Colombia’s homicide level of 12,800 nationally, is the lowest since 1984, according to reports, while the more meaningful rate of homicides per 100,000 residents dipped under 30 per 100,000; a rate not seen since the 1970s.
According to El Tiempo, this rate is still higher than the global rate of 6..2 per 100,000, but lower than nearby countries Venezuela, Honduras, and Jamaica.
Medellin’s success in reducing crime is key
A large contributor to the drop has been Medellín’s rates reaching 26 per 100,000, the lowest in 35 years, according to remarks given to the periodical by Luis Fernando Suárez, Medellín’s vice-mayor of governability, security, and conviviality. In 2014 there were 653 homicides, down 29% from 925 in 2013.
According to police commander Fernando Murillo Orrego, in statistics given to El Tiempo, Cali suffered 1017 homicides, down 21% from 2013. The news daily reported that 297 (27%) municipalities in Colombia were completely free of killings in 2014.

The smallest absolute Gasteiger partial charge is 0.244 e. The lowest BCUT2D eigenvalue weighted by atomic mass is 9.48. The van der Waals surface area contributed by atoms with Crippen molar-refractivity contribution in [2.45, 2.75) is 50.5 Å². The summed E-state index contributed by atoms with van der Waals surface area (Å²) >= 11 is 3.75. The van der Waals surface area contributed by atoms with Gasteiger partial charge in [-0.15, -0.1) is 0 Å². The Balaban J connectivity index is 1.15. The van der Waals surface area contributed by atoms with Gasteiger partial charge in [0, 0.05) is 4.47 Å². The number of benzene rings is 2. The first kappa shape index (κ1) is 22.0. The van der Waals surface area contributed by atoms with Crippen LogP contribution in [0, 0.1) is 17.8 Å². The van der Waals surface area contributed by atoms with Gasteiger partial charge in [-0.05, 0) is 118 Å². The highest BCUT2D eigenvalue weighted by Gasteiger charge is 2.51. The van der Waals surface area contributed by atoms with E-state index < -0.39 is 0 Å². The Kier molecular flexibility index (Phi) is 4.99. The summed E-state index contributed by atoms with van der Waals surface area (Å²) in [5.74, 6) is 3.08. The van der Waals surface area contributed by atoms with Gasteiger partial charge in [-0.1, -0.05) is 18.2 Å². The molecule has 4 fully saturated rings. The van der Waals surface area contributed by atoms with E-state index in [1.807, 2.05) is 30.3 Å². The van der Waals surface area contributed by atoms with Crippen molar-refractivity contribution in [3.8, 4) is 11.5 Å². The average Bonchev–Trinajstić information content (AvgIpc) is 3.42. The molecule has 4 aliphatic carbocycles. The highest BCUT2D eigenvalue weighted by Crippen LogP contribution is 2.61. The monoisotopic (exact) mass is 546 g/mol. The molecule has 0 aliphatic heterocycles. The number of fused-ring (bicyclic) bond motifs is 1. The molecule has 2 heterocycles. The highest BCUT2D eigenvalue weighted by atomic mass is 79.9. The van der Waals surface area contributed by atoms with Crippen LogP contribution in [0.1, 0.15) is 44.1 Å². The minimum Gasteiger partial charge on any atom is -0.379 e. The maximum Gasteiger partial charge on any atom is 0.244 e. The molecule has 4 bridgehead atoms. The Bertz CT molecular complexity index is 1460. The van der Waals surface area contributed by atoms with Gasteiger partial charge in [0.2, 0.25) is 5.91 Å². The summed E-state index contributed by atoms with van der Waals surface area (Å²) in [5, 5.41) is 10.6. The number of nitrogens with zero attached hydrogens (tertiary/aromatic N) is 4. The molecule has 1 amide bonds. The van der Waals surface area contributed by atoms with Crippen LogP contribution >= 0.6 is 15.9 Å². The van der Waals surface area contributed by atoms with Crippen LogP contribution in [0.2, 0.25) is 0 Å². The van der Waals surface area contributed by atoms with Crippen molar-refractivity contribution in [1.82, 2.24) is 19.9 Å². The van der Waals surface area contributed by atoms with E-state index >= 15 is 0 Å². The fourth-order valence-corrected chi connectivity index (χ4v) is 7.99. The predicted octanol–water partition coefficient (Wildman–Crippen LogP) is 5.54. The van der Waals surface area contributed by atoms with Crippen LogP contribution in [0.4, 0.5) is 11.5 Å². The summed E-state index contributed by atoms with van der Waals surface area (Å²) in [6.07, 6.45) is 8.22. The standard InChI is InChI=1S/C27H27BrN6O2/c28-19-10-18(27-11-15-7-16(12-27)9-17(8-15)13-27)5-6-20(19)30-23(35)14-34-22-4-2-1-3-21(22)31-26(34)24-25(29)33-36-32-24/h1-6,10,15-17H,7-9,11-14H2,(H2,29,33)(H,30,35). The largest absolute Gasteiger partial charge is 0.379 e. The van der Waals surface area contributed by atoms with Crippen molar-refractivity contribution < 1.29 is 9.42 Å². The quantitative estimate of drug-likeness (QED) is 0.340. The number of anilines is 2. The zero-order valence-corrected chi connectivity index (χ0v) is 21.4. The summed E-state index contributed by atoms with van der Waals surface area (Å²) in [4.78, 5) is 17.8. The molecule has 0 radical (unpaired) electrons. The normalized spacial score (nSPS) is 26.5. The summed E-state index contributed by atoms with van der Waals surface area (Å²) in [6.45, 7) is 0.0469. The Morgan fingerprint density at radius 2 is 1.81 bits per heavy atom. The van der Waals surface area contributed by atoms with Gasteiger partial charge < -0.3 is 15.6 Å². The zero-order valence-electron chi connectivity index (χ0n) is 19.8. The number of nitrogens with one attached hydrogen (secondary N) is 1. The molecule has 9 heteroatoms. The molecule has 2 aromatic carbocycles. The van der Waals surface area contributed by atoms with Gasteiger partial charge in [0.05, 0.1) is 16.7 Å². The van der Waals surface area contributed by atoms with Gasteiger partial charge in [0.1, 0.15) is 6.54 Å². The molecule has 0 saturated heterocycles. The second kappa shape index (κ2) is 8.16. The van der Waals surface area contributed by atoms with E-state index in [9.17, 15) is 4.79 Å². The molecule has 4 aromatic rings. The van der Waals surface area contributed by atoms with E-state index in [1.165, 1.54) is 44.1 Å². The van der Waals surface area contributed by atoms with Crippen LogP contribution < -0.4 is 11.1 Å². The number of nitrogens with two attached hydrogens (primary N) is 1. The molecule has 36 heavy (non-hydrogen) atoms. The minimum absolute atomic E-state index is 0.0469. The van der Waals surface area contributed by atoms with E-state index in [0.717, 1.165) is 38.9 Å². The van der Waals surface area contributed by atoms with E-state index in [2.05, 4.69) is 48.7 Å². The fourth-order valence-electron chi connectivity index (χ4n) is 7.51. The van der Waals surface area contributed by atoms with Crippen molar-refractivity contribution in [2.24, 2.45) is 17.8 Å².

Bogotá the exception
Bucking the trend of the rest of Colombia, in Bogotá, homicide and in fact, most crime categories appear to be on the rise. Based on CEACSC figures, 2014 saw 1,344 homicides in 2014, compared to 1,280 in 2013. Most disturbing perhaps, is the rise of assassinations from 96 in 2013 to 215 in 2014. To be fair, the per-capita rate is still lower than that of either Cali or Medellín.